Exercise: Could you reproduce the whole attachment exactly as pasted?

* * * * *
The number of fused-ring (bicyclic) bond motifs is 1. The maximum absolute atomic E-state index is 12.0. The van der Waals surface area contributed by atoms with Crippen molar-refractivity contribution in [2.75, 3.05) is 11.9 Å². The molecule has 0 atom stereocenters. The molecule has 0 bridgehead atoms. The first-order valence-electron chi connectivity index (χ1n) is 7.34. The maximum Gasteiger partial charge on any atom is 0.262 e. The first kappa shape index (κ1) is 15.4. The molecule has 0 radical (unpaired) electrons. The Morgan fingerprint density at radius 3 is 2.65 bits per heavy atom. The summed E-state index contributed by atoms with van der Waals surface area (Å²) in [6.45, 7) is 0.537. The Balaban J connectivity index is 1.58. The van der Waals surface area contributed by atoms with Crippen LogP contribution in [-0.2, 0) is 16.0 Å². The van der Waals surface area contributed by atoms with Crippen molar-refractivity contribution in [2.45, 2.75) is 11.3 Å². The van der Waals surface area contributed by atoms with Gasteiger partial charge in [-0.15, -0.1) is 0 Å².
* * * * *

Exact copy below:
The number of fused-ring (bicyclic) bond motifs is 1. The maximum absolute atomic E-state index is 12.0. The van der Waals surface area contributed by atoms with Crippen molar-refractivity contribution in [2.75, 3.05) is 11.9 Å². The molecule has 0 atom stereocenters. The molecule has 0 bridgehead atoms. The first-order valence-electron chi connectivity index (χ1n) is 7.34. The maximum Gasteiger partial charge on any atom is 0.262 e. The first kappa shape index (κ1) is 15.4. The molecule has 0 radical (unpaired) electrons. The Morgan fingerprint density at radius 3 is 2.65 bits per heavy atom. The summed E-state index contributed by atoms with van der Waals surface area (Å²) in [6.45, 7) is 0.537. The Balaban J connectivity index is 1.58. The van der Waals surface area contributed by atoms with Crippen LogP contribution in [-0.2, 0) is 16.0 Å². The van der Waals surface area contributed by atoms with Crippen molar-refractivity contribution in [2.45, 2.75) is 11.3 Å². The van der Waals surface area contributed by atoms with Gasteiger partial charge in [-0.15, -0.1) is 0 Å².